Phenomenology has been a dominant intellectual force in recent continental Europe, influencing such diverse areas as psychology, sociology, anthropology, theology, aesthetics, and literary criticism. Its philosophical foundations are primarily due to the German philosopher Edmund Husserl (1859-1938), and our course will focus on his work. By coming to understand phenomenology as presented in Husserl's philosophy, we may hope to obtain a perspective from which other phenomenologists, and the extra-philosophical appeal of phenomenology, can also be appreciated. Husserl's phenomenology is partly an epistemological program, which attempts to work out a distinctive methodology for investigating traditional philosophical questions and clarifying the foundations of knowledge in general. (Phenomenological methods are typically thought of as contrasting with the methods of natural science and analytic philosophy.) Husserl's phenomenology is also a philosophical theory about the nature of human consciousness and experience, centering on the concept of intentionality and the role of meaning in human experience.

4. Society For Phenomenology And Existential Philosophy
Society for phenomenology and Existential philosophy. We've Moved to.
SPEP Society for Phenomenology and Existential Philosophy We've Moved to

New (and Free!) NEWSLETTER OF phenomenology (Recent issues can be seen by clickinghere). For other news consult the Newsletter of phenomenology.).
Since 16 March 1997, this site has been accessed times!
October 23, 2003
Dear Colleague,
We have fixed twenty-seven links and added quite a few photos to the album (please keep sending them to us!). Thanks, LESTER
  • New (and Free!): NEWSLETTER OF PHENOMENOLOGY (Recent issues can be seen by clicking here). Subscribe by emailing:
  • Website of Organization of Phenomenological Organizations
  • On October 17th 2001 CARP Published the First Electronic Book in Phenomenology: The Reach of Reflection: Issues for Phenomenology's Second Century
  • List of Phenomenological Organizations
  • (last updated: 13 November 2002 [Henceforth, only news about CARP will be recorded here. For other news consult the Newsletter of Phenomenology.])
  • Past Events in Phenomenology
  • What is Phenomenology?
  • What is C.A.R.P.?
  • Major Figures in the Phenomenological Tradition ...
  • carp[at]fau[dot]edu [We are hoping to fend off spam!]
    The website is currently maintained by Daniel J. Marcelle
    This website was constructed for CARP by Theodore Toadvine, Samuel J. Julian, and Kirk M. Besmer.
    URL -

    6. The Basic Problems Of Phenomenology
    The Introduction to Heidegger's basic presentation of his theory of phenomenology of the modern movement in philosophy called phenomenology. We shall be dealing not with phenomenology but with what phenomenology itself deals with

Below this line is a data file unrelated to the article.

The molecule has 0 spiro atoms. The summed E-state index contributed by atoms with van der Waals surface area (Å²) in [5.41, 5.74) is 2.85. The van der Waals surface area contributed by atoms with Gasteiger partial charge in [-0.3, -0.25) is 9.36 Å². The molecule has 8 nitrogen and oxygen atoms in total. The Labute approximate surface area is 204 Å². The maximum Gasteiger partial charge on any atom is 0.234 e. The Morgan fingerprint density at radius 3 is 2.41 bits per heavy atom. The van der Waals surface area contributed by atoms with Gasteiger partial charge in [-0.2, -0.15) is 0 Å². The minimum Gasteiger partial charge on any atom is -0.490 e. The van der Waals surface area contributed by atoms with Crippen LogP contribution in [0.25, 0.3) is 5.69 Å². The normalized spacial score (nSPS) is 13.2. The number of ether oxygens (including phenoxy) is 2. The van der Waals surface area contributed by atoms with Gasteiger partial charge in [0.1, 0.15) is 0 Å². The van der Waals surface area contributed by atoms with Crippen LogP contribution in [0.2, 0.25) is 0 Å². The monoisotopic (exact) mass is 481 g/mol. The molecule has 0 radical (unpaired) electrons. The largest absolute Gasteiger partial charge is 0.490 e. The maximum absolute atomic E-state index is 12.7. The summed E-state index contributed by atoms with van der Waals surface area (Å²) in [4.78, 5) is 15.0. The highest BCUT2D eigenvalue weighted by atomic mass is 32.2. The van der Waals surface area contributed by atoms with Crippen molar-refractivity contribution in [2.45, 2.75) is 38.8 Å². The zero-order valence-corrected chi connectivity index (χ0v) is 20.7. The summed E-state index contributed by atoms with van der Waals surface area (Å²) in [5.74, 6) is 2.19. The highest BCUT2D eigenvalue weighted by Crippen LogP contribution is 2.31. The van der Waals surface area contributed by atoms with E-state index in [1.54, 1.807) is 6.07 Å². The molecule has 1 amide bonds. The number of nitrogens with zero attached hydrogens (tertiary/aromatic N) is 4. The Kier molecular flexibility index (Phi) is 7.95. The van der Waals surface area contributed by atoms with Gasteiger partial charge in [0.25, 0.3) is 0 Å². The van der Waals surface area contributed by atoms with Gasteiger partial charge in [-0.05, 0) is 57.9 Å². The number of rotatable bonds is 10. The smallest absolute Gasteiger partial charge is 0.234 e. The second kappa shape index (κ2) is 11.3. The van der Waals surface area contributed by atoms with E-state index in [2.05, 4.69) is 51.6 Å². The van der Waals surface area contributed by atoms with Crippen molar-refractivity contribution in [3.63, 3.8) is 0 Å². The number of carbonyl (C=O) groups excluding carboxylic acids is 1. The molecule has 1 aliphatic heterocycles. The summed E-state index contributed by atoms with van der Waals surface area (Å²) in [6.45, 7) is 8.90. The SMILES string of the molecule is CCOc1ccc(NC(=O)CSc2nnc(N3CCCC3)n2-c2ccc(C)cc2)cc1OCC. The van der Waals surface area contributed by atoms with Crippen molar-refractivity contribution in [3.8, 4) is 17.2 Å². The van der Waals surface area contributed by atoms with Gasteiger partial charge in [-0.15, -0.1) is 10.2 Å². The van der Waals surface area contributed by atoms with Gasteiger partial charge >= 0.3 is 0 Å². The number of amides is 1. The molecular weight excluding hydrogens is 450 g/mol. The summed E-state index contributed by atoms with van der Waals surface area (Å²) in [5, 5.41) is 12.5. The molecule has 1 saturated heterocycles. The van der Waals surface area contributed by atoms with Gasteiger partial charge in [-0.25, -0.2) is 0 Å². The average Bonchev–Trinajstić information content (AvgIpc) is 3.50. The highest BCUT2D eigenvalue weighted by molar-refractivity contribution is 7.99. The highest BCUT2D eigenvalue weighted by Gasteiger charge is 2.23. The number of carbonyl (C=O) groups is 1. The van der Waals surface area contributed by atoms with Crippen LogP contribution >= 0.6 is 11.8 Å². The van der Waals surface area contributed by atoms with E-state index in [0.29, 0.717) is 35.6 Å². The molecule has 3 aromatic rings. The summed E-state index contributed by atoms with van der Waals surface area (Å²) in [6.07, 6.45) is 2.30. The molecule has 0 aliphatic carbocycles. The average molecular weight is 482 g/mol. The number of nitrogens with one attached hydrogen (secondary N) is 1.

Martin Heidegger (1927)
    The Basic Problems of Phenomenology
    Source The Basic Problems of Phenomenology (1954) Published by Indiana University Press, 1975. Introduction, p 1 - 23 reproduced here.
    This course sets for itself the task of posing the basic problems of phenomenology , elaborating them, and proceeding to some extent toward their solution. Phenomenology must develop its concept out of what it takes as its theme and how it investigates its object. Our considerations are aimed at the inherent content and inner systematic relationships of the basic problems. The goal is to achieve a fundamental illumination of these problems. In negative terms this means that our purpose is not to acquire historical knowledge about the circumstances of the modern movement in philosophy called phenomenology. We shall be dealing not with phenomenology but with what phenomenology itself deals with. And, again, we do not wish merely to take note of it so as to be able to report then that phenomenology deals with this or that subject; instead, the course deals with the subject itself, and you yourself are supposed to deal with it, or learn how to do so, as the course proceeds. The point is not to gain some knowledge about philosophy but to be able to philosophise. An introduction to the basic problems could lead to that end. And these basic problems themselves? Are we to take it on trust that the ones we discuss do in fact constitute the inventory of the basic problems? How shall we arrive at these basic problems? Not directly but by the roundabout way of

    7. Summary Of Hegel's Philosophy Of Mind
    Summary of Hegel's philosophy of Mind. Paul Trejo, August 1993. For over 180 years students have complained that Hegel's bestknown book of philosophy, the phenomenology OF MIND (alias phenomenology
      Up to the English Server!

      Summary of Hegel's Philosophy of Mind
      Paul Trejo, August 1993